by Judy Pinnolis, firstname.lastname@example.org
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Taped as a live perfomance, this CD immediately draws the listener into the concert setting as the ambiant noise from the concert hall is heard on the CD. I was unfamiliar with the artist, but as soon as I heard the voice it immediately reminded me of someone else. Who did she sound like? Then it hit me: Ilana Kochinska's voice reminded me of Elly Ameling. I retrieved my Ameling recording of German lieder and listened to the voices back to back. Ms. Ameling's voice is a bit stronger and smoother, using less vibrato-- but the textures and tones of these trained voices were similar, (a least to my ear from the context of the recordings at hand.) So my first reaction was that I was favorably impressed with the quality of the voice. My personal taste calls for less vibrato than Ms. Kochinska provides, but as I listened to the recording, and then listened several more times, Ms. Kochinska and her delightful interpretations and style won me over.
Ms. Kochinska is ably assisted on this recording by Zalman Mlotek, who provides an outstanding example of correct art song accompaniment. His arrangements help convey the Jewish meanings and mood of each selection. The piano serves as a full partner in the music, but does not overpower the singer. These arrangements follow a long tradition of vocal/piano arrangements of Yiddish music.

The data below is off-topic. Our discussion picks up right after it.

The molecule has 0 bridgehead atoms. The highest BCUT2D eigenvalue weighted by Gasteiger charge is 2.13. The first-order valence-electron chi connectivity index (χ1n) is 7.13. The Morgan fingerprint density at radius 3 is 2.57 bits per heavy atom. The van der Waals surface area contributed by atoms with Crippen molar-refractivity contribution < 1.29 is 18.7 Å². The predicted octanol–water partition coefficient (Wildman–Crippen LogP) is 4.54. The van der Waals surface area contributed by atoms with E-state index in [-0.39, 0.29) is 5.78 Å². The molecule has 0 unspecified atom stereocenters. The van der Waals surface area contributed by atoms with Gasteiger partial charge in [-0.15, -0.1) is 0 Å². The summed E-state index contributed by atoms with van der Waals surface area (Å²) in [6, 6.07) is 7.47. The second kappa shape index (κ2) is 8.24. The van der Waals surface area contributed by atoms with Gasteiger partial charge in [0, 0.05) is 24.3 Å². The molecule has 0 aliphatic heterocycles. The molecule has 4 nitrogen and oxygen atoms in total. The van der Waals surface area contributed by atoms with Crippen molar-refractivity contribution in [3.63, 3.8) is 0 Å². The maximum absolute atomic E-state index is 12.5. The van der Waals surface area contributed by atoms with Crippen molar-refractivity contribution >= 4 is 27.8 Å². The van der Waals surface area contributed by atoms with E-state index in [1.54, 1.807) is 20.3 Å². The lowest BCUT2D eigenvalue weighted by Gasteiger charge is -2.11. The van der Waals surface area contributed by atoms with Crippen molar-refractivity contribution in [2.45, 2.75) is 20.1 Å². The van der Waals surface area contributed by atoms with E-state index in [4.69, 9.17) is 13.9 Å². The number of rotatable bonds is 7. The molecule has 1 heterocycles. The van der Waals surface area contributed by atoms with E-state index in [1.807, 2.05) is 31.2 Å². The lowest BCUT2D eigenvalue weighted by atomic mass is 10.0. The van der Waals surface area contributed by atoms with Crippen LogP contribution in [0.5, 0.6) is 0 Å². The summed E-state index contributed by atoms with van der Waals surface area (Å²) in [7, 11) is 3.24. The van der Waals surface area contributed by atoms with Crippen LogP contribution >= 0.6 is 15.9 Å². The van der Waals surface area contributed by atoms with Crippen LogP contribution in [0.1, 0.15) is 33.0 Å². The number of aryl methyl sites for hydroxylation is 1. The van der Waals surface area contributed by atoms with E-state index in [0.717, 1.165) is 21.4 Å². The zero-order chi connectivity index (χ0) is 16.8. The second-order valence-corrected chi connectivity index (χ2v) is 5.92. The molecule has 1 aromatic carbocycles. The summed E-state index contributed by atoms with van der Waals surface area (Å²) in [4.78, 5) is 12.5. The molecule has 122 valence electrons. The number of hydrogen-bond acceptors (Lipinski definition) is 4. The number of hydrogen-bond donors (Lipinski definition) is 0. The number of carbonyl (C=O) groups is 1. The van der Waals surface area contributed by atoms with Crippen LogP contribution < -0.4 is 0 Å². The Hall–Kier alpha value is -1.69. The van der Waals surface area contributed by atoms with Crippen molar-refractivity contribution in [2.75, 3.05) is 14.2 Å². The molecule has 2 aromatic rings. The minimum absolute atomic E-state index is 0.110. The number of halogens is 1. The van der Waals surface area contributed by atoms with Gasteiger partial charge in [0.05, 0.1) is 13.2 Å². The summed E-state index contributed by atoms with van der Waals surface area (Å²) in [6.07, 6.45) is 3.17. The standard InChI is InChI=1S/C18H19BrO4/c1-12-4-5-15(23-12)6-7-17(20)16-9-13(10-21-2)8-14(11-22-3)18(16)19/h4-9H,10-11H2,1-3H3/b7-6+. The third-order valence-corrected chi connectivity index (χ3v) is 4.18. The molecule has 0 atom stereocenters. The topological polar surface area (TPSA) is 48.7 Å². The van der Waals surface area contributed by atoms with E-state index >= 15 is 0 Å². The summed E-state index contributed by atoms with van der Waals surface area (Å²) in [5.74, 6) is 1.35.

Some today might find this tradition, this mode of presentation, too formal, too "high brow". This style is not foot stamping or get-up-and-dance; it's not the wild improv of klez or unusual textures through instrumentation of world music. It comes from the European art song tradition as much as from the Jewish. It's the blend that's so fascinating. It's definitely NOT German lieder. It's Yiddish. Yiddish and distinctly Yiddish not only in language, but musically. It's controlled and quiet. Nostalgic. Humourous. Warm. Intimate. The interesting phenomena of these arrangements is that while the level of artistry is high, the feelings conveyed remain close and familiar, warm and rounded, not sharp or distant. In short, the Jewish neshama (soul) is present in every selection.
The CD provides texts of all the songs. It works as a concert program arranged according to the themes of the "world of our mothers" --or more precisely, the world of home and hearth of a vanished time and community. Ms. Kochinska helps bring it back to life.
Reviewed by Judy Pinnolis, http://www.jmwc.org/, 11/20/98.
Personnel this recording:
In the Family
Love and Courtship
At the Opera
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Last revised 11 June, 2007.